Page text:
Extra costs of spending a public penny

Vandalism and other ‘‘unscheduled cleaning and repairing’’ of public toilets cost Gisborne District Council $188,000 in the last financial year.

The figures were included in the council’s draft public convenience plan, which the community development and services committee have approved for public consultation.

Shannon Dowsing said a “big stand-out” was the high cost of unscheduled maintenance at $188,000.

There would be more benefit in controlling public conveniences operating expenditure rather than capital expenditure, he said.

GDC contracts and asset manager Garrett Blair said vandalism was a tough issue and resulted in unscheduled costs.

The Sponge Bay toilet, which had been set on fire, cost $72,000 to repair.

Mr Dowsing questioned the estimated $50,000 cost (in the 2021-2031 long-term plan) for assessing the network of public conveniences for service, standards and demand.

“Do we not have that intelligence inhouse already?”

Mr Blair said the intention was to “go further than we have in the past’’.

There were New Zealand standards for the assessment of public conveniences and there was no comprehensive maintenance and renewal programme.

Mr Dowsing said he assumed there were already standards and another $25,000 had been budgeted for the development of public conveniences.

Committee chairman Andy Cranston said he had recently checked rural public toilets and was impressed, but he had concerns about city toilets.

He suggested that public conveniences be scheduled for “spring cleaning’’ every six months in addition to ongoing maintenance.

Bill Burdett said the toilets at Hicks Bay Wharf were marvellous although it had taken years to get them.

The draft plan says the key issues are:

n The affordability of toilets (operational cost were often exceeded by unscheduled cleaning and repairing).

n Ageing facilities. (Nearly half of public toilets were built before the Building Act (1991 and 2004) and 75 percent were substandard. Residents rate conveniences lower than all other community facilities.

n Appropriate locations. Conveniences are not always located in the right place and levels of service can differ across the network.

The draft plan said there were 75 public conveniences in the district — 31 in the city, 26 rural and another 18 which could be opened to support public events.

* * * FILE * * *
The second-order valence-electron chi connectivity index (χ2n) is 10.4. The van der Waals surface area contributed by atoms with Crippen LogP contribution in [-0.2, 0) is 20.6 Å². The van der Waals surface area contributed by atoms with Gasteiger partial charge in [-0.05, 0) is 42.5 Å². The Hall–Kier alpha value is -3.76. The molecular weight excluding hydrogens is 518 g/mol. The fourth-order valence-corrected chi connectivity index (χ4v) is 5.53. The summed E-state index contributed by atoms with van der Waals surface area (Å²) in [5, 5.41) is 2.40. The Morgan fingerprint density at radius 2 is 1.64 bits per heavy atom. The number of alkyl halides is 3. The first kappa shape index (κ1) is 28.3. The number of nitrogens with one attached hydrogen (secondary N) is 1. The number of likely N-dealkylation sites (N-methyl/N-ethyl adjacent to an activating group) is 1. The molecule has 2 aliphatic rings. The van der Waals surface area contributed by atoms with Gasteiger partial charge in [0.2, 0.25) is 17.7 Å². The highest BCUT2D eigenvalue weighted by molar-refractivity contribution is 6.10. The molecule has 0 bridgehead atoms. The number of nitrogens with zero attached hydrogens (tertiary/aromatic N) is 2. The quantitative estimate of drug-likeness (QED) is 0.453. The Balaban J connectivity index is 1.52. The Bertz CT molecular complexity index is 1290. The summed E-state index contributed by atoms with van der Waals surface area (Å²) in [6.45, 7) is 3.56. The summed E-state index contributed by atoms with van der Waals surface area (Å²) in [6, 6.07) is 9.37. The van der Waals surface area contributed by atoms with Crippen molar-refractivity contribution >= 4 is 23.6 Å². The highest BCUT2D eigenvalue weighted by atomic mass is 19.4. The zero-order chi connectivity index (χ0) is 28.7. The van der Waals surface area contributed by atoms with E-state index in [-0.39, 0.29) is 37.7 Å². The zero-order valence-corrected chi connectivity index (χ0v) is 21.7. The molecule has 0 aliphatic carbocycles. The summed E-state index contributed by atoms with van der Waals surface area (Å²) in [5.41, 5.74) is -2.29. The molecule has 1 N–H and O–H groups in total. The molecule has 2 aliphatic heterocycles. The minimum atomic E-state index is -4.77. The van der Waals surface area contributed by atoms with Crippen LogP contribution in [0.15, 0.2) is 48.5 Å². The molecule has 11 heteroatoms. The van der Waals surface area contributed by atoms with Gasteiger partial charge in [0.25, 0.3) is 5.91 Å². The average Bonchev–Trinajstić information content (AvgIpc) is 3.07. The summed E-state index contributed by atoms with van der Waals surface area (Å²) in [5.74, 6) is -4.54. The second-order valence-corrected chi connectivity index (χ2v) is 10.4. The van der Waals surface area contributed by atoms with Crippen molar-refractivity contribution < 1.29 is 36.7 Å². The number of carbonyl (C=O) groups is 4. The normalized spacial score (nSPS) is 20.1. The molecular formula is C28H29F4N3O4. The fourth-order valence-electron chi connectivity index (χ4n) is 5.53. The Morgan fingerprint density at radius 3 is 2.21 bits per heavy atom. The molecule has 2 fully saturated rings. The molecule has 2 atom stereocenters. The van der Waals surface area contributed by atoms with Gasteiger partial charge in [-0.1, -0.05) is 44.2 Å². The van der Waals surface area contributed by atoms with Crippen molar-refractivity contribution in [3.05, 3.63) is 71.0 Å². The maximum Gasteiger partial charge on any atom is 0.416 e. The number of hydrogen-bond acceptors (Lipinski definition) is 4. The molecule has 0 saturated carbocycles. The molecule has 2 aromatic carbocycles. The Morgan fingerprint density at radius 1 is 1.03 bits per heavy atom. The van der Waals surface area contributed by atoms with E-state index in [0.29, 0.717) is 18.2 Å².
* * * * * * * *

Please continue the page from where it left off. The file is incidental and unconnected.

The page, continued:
The facilities were worth $3.1 million excluding land.

An increasing population, forecast to go up by 9.07 percent over 25 years, and growing visitor numbers would impact on the demand for public conveniences.

The committee extended the public consultation period to January 31, rather than the original date of December 31, because of the holiday season.

Pat Seymour said the public required more time while Mr Cranston said council had been criticised before for similarly scheduled consultation deadlines.

Vandalism and other ‘‘unscheduled cleaning and repairing’’ of public toilets cost Gisborne District Council $188,000 in the last financial year.

The figures were included in the council’s draft public convenience plan, which the community development and services committee have approved for public consultation.

Shannon Dowsing said a “big stand-out” was the high cost of unscheduled maintenance at $188,000.

There would be more benefit in controlling public conveniences operating expenditure rather than capital expenditure, he said.

GDC contracts and asset manager Garrett Blair said vandalism was a tough issue and resulted in unscheduled costs.

The Sponge Bay toilet, which had been set on fire, cost $72,000 to repair.

Mr Dowsing questioned the estimated $50,000 cost (in the 2021-2031 long-term plan) for assessing the network of public conveniences for service, standards and demand.

“Do we not have that intelligence inhouse already?”

Mr Blair said the intention was to “go further than we have in the past’’.

There were New Zealand standards for the assessment of public conveniences and there was no comprehensive maintenance and renewal programme.

Mr Dowsing said he assumed there were already standards and another $25,000 had been budgeted for the development of public conveniences.

Committee chairman Andy Cranston said he had recently checked rural public toilets and was impressed, but he had concerns about city toilets.

He suggested that public conveniences be scheduled for “spring cleaning’’ every six months in addition to ongoing maintenance.

Bill Burdett said the toilets at Hicks Bay Wharf were marvellous although it had taken years to get them.

The draft plan says the key issues are:

n The affordability of toilets (operational cost were often exceeded by unscheduled cleaning and repairing).

n Ageing facilities. (Nearly half of public toilets were built before the Building Act (1991 and 2004) and 75 percent were substandard. Residents rate conveniences lower than all other community facilities.

n Appropriate locations. Conveniences are not always located in the right place and levels of service can differ across the network.

The draft plan said there were 75 public conveniences in the district — 31 in the city, 26 rural and another 18 which could be opened to support public events.

The facilities were worth $3.1 million excluding land.

An increasing population, forecast to go up by 9.07 percent over 25 years, and growing visitor numbers would impact on the demand for public conveniences.

The committee extended the public consultation period to January 31, rather than the original date of December 31, because of the holiday season.

Pat Seymour said the public required more time while Mr Cranston said council had been criticised before for similarly scheduled consultation deadlines.

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